Copernicus and His Revolutions

Copernicus 1: Introduction


Copernicus: “We are not sufficiently safeguarded to repel an attack and we fear lest the enemy, who is already so near, should besiege us also. Therefore, we humbly appeal to your Holy Majesty to come to our aid as quickly as possible and to support us. For we are completely devoted to Your Majesty, even if we were to perish.”(1)

In 1520, Nicolaus Copernicus appealed to the King of Poland for aid in defending the Castle of Allenstein. The Teutonic Knights, a German order of militant monks, were invading Warmia, a Catholic territory in which Copernicus served as a vassal to the Bishop. The Teutonic Knights inhabited lands to the east of Warmia, and were loyal to the Holy Roman Emperor rather than the King of Poland. The Knights intercepted Copernicus’ letter, and no aid came from the King of Poland. Yet the castle did not fall. Copernicus thwarted this early modern political revolution. However, his actions in defense of Allenstein pale in significance to the intellectual revolution attributed to his book, De revolutionibus, or, On the Revolutions of the Celestial Orbs (Figure 1) . In 1543, Copernicus argued that the Sun rather than the Earth lies in the center of the universe. The Earth moves around the Sun as a planet (Figure 2) . Why did he do this? Why did he believe it? How revolutionary was De revolutionibus?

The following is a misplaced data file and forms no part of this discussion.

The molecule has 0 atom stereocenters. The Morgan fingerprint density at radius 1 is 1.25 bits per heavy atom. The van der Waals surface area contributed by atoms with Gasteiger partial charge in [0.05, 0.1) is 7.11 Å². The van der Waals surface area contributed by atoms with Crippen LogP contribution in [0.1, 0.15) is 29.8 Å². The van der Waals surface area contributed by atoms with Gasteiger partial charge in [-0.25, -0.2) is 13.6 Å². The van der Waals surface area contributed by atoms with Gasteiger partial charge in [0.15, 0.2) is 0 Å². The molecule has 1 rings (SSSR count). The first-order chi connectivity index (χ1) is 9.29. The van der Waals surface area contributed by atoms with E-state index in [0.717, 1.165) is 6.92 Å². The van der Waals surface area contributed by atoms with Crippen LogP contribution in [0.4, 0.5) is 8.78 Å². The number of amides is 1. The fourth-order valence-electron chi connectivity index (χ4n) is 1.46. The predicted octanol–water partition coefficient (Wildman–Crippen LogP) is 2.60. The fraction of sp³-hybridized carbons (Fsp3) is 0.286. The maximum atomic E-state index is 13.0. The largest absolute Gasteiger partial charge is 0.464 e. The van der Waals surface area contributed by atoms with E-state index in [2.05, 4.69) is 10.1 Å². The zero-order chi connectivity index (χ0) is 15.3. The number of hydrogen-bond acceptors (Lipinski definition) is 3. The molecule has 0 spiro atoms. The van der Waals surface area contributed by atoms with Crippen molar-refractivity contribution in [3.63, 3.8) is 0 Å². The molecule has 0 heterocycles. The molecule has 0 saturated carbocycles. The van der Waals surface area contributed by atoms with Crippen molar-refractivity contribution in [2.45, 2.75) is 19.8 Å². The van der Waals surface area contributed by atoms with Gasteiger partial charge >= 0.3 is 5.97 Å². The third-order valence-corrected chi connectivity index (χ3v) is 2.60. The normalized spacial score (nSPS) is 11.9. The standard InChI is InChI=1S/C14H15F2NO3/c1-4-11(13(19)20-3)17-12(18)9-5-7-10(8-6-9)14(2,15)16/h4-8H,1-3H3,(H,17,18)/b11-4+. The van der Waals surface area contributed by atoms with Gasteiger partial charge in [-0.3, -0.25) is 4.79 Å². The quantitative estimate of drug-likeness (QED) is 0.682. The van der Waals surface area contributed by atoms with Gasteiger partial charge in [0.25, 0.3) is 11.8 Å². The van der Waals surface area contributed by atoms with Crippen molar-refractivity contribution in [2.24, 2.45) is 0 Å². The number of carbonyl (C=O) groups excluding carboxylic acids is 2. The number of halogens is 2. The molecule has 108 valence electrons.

(Figure 3) (Figure 4) (Figure 5)

Explore these questions with the 3 exhibits in this series, Copernicus and His Revolutions:

I. Intro (Prologue, this page; Video 1)

II. The Renaissance Cosmos (Video 2).

III. Copernicus and the De revolutionibus (Videos 3-8).

Watch online videos of this group of exhibits by clicking the links to the right. The link for the streaming video will be the least taxing on your computer, and is recommended (although not in one sitting), but there are also videos that may be downloaded or watched in segments. The videos are much more effective than the text exhibit because they combine animations and images with the narration. Tips for using this exhibit and the videos are provided in the instructor's guide (link at right).

See Acknowledgments, next page.

Figure 1 Figure 1 - Return to Text

Copernicus, De revolutionibus (1543). Title page.

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Figure 2 Figure 2 - Return to Text

Copernicus (1543). The Earth (Terra) as a planet around a central Sun (Sol).

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Figure 3 Figure 3 - Return to Text

Small Portrait Collection.

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Figure 4 Figure 4 - Return to Text

Copernicus statue and painting, Torun, Poland.

Image credit: Duane H. D. Roller slide archive
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Figure 5 Figure 5 - Return to Text

Copernicus painting.

Image credit: Duane H. D. Roller slide archive
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Notes and References

  1. (Text) - 1. Jan Adamczewski, Nicolaus Copernicus and His Epoch (Washington, D.C.: Copernicus Society of America, 1973), 133.

Exhibit credit: Kerry Magruder.

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These teaching resources provided by the History of Science Department at the University of Oklahoma.

Unless otherwise indicated, all images courtesy History of Science Collections, University of Oklahoma Libraries. Image Terms of Use.

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